Corsair HS1 USB Gaming Headset ReviewnVidia_Freak - October 20, 2010
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Configuring the drivers for the HS1 can be time consuming if you're unsure of what does what. Here's a brief walkthrough.
This is the main tab of the HS1 driver. Here's where the most time will be spent as this is where channel selection and Dolby Headphone configuration takes place. From the top drop down menu, the amount of channels coming from the source is selected. The '?' button to the right gives a hint as to what mode to use if necessary. Under 'DSP Mode' are the control buttons for Dolby Headphone processing. From top to bottom: Dolby ProLogic IIx; 7.1 Virtual Speaker Shifter; and Dolby Headphone. Dolby Headphone must be enabled to use either of the others and ProLogic IIx is only available in stereo mode. Dolby Headphone by itself will add channel delays and reverb in an attempt to create a larger speaker like presentation. Dolby ProLogic IIx makes an attempt to upmix stereo sound to 7.1 surround sound. However, it only seems to tweak the delay and reverb to make the sound stage slightly wider. Take note that if ProLogic IIx is enabled, there is a channel imbalance in 'Music' mode that is not present in 'Movie' mode with no other discernible differences. 7.1 Virtual Speaker Shifter is available in all modes and is used to fiddle around with relative speaker intensity and location, though moving the rear channels around does not change the sound.
The 'Mixer' tab is straightforward enough. Manual volume sliders for both the headphones and microphone are present. Though the volume for the headphones can be controlled via the inline pod, only in the 'Mixer' tab can the microphone volume be adjusted. This does not adjust the sensitivity of the microphone, it only adjusts the volume at which the microphone will transmit. Under the microphone slider there is also a selectable button to hear your own voice through the headphones as you speak.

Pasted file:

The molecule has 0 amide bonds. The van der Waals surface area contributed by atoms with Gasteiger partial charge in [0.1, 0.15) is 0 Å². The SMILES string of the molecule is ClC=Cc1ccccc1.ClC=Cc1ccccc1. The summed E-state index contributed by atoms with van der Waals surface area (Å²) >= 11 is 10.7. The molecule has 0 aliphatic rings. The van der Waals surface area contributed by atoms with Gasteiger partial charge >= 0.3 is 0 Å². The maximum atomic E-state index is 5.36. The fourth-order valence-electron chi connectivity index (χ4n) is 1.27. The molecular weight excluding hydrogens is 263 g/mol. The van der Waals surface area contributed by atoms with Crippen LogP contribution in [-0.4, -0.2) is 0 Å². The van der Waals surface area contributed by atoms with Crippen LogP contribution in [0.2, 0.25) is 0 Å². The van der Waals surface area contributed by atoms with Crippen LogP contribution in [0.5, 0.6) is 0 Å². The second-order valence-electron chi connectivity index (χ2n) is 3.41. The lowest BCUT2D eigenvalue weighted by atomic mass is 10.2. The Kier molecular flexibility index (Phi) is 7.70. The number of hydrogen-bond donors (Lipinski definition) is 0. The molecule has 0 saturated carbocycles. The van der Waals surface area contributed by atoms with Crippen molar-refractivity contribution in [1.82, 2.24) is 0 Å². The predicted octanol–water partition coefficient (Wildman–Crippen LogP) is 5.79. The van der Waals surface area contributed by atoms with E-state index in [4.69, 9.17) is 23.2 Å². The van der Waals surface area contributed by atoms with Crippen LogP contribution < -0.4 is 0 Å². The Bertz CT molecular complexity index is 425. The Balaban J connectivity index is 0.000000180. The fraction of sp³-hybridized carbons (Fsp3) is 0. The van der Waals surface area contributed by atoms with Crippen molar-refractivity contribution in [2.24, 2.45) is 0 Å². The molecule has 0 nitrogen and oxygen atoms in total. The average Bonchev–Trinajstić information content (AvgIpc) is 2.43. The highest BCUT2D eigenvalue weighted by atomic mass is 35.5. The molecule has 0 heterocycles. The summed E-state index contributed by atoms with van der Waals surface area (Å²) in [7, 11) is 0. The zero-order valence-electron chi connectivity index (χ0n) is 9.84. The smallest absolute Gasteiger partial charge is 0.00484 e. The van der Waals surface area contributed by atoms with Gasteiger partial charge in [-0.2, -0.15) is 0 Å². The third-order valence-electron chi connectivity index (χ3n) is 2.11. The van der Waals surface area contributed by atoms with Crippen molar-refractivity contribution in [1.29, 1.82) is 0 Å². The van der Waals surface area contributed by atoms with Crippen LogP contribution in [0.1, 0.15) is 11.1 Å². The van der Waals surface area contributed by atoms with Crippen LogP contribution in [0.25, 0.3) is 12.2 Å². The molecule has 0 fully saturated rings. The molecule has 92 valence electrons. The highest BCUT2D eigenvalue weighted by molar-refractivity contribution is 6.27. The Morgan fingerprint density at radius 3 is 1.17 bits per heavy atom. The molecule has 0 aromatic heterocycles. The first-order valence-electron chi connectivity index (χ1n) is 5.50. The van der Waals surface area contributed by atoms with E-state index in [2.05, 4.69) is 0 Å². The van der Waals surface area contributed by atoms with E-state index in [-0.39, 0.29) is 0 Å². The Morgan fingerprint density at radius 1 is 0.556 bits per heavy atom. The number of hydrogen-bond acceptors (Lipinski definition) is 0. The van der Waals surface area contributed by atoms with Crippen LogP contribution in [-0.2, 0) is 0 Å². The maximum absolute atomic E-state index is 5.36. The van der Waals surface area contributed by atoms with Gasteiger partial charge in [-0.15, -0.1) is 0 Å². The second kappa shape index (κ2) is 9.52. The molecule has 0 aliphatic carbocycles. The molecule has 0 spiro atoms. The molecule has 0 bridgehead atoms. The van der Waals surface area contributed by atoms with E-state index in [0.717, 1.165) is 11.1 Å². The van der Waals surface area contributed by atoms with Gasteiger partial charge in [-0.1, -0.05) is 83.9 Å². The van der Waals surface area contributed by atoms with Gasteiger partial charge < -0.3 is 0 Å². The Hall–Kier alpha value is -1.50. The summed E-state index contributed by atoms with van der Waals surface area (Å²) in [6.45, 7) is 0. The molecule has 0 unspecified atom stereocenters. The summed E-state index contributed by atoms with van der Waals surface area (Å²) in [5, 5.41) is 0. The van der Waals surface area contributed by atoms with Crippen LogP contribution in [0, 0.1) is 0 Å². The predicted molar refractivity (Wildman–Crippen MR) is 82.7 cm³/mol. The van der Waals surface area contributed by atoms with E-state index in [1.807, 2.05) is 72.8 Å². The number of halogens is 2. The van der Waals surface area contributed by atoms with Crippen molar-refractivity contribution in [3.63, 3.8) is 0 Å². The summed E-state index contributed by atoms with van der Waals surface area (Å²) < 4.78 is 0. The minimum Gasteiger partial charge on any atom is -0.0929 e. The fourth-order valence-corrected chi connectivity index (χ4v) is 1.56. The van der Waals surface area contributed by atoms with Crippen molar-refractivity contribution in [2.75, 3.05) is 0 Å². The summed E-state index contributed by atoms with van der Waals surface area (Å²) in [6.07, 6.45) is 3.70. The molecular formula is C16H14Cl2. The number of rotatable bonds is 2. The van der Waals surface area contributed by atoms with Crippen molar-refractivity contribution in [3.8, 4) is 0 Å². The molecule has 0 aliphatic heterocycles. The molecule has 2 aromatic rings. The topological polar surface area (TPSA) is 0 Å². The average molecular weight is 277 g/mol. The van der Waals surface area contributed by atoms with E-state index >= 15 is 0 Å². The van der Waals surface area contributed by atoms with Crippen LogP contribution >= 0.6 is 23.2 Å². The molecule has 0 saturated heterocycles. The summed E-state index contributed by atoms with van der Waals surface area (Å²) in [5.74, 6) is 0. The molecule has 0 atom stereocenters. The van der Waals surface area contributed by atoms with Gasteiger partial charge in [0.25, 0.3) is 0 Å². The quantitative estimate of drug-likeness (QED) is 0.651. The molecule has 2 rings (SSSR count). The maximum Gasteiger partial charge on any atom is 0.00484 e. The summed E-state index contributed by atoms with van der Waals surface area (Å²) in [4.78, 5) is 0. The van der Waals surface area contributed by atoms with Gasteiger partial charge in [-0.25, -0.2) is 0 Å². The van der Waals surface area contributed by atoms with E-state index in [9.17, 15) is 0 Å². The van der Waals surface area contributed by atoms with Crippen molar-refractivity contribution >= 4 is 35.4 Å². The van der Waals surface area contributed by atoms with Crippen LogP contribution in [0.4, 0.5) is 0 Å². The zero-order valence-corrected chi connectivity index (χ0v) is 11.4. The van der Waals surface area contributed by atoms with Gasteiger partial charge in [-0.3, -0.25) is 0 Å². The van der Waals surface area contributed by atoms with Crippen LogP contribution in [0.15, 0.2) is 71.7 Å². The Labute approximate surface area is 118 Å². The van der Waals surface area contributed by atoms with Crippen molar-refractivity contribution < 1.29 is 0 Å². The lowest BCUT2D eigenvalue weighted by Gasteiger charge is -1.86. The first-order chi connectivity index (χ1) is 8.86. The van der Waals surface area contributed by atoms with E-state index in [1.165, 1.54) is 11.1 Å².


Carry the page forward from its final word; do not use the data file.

The 'Effect' tab is the second busiest tab and should be left alone unless purpose demands it. Here an equalizer is present that comes with twelve presets, none of which are worthwhile. The various buttons and drop down menus alter the amount of echo, reverb and channel delay. These can be used with or without Dolby Headphone.
The 'Karaoke...' tab features adjustments to how sound picked up through the microphone is processed. The drop down menu offers 'Voice Effects' and 'Echo'. 'Voice Effect's has four buttons that vary the pitch of sound that are supposed to sound similar to, from left to right, a monster, a cartoon character, a man and a woman. The bottom portion contains two sliders pertaining to Karaoke: 'Key Shifting' and 'Voice Cancellation'. 'Key Shifting' will alter the pitch of the source audio to better match the user's voice and 'Voice Cancellation' allows the song's lyrics to be lowered in music. Take note that this is simply an equalizer in disguise that targets the midrange frequencies and will affect the rest of the sound.
Finally, the 'Information' tab shows specific information about the HS1, such as the audio engine used by the HS1 (Xear3D), driver versions and a button to look at Dolby plug-in information. Onward to the testing.